So the Windows Phone Marketplace hit 40K apps. What does it mean to the platform? There are a number of articles out there that talk about the 40,000 apps and compares them to other platforms but I think they are missing a key differentiator.
Articles like the PC Magazine article point to the fact that Apple got to 50K in one year (faster than Microsoft) and that it took Android in 18 months (a tad slower than Microsoft). But to me the real remarkable news of this milestone isn’t the speed…it’s the size of the marketplace for that is astounding in my opinion.
As many of my readers know, I’ve been neck deep in the Windows Phone. More recently, I’ve been digging into Windows 8 development as well. On my most recent trip, I spent quite a bit of time with the BUILD tablet. Good news is that it’s a pretty good piece of hardware. Even though it’s not ARM, I am still getting a good four hours of battery life. This version of Windows 8 is early but I do think there are some things that Windows 8 should learn from what they’ve done with the Windows Phone. Here is a short list of what I think the team should look at on the phone:
In-App Back Button
One major feature that was much requested for the new version of Windows Phone was the ability to run agents behind the scenes. The desire was to be able to execute code periodically so that a developer’s application could keep itself up to date (or tell the user about a change) when the application was not running. Microsoft has allowed this in Mango (e.g. Windows Phone OS 7.1) and allows several different flavors of agents:
In my previous post, I encouraged users to upgrade their applications to the newest version of the Windows Phone so that users that get Windows Phone 7.5 (or developers who already have it) can benefit from a newer version of your application. While I readily admit, some of that post is pure selfishness as I want apps to be ready for Mango (and on my phone ;) But there are some things to consider.
In Windows Phone OS 7.0, you could update your Live Tiles (but not create them) – but you had to do it via a push notification. In Windows Phone OS 7.1, this changes to allow you to not only update the Live Tile for your application, but your application can create multiple Live Tiles.
I am currently reading the Mango (Windows Phone OS 7.1) version of my Phoney Tools project. But I have a particular problem: I need to maintain both a 7.0 and a 7.1 version of the project builds. You might have the same issue with your own project so I thought it’d be a good way to show off some special features that Visual Studio has to help you solve these sorts of situations. Essentially my goal was to maintain one set of code but build both sets from the same source.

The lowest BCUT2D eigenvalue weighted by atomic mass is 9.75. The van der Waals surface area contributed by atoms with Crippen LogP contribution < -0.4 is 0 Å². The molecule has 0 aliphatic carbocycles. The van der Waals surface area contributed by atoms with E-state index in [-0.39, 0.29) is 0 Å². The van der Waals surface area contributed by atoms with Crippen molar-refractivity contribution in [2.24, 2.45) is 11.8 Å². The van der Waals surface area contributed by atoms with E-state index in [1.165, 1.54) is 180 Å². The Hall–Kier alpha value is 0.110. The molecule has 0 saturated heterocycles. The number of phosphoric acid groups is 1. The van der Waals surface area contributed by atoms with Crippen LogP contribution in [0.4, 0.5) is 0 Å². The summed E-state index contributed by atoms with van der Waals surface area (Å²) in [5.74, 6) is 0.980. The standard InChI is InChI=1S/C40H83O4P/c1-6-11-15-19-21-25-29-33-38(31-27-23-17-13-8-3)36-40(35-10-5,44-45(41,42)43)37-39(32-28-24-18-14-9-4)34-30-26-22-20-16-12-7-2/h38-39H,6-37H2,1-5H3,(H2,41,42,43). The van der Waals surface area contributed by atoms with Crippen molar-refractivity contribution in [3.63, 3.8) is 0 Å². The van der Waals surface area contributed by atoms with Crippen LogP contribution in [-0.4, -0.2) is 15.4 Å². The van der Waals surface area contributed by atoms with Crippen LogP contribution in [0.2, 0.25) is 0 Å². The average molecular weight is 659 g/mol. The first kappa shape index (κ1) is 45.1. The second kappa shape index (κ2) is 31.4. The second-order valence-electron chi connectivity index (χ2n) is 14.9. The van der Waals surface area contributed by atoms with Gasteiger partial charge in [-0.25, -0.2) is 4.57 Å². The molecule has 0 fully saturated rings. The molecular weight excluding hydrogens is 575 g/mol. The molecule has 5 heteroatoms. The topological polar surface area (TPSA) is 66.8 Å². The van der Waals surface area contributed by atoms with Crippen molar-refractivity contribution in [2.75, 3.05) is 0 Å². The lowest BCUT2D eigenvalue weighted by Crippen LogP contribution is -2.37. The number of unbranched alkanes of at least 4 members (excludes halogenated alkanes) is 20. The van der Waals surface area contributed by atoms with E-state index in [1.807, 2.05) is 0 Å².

First off, I took my original project and created two solution folders and created the 7.1 projects as shown here:
Ok, maybe I can’t leave it at that. As Windows Phone 7 users upgrade to Mango, they probably want a Mango (e.g. Windows Phone OS 7.1) version of your application. Don’t disappoint them. This doesn’t mean you should completely retool your application for Mango. But if I am suggesting that you don’t spend a lot of time on the new app, then why create one to begin with? Fast Task Switching.
In finishing up my new Windows Phone book, I had to deal with the confusing version problem. There are three version numbers to be aware of:
So what is Mango? It comes down to this:
I was asked at a recent Silverlight Meetup what happened to me? He was concerned that I was sick or something worse so I thought it was worth a post.
|Vue.js by Example (Early Access Now Available)|
|Bootstrap 4 by Example (Just Released)|
|Intro to Font Awesome 5 (Free Course)|
|Building a Web App with ASP.NET Core, MVC6, EF Core, Bootstrap and Angular (updated for 2.0)|
|Using Visual Studio Code for ASP.NET Core Projects (new)|
|Implementing and Securing an API with ASP.NET Core|
|Building a Web App with ASP.NET Core, MVC6, EF Core and AngularJS|
|Building a Web App with ASP.NET5, MVC6, EF7, and AngularJS (Retired)|
|Best Practices in ASP.NET: Entities, Validation, and View Models|
|Front-End Web Development Quick Start|
|Lessons from Real World .NET Code Reviews|
|Node.js for .NET Developers|
|Application Name||WilderBlog||Environment Name||Production|
|Application Ver||v4.0.30319||Runtime Framework||x86|
|App Path||D:\home\site\wwwroot\||Runtime Version||.NET Core 4.6.26628.05|
|Operating System||Microsoft Windows 10.0.14393||Runtime Arch||X86|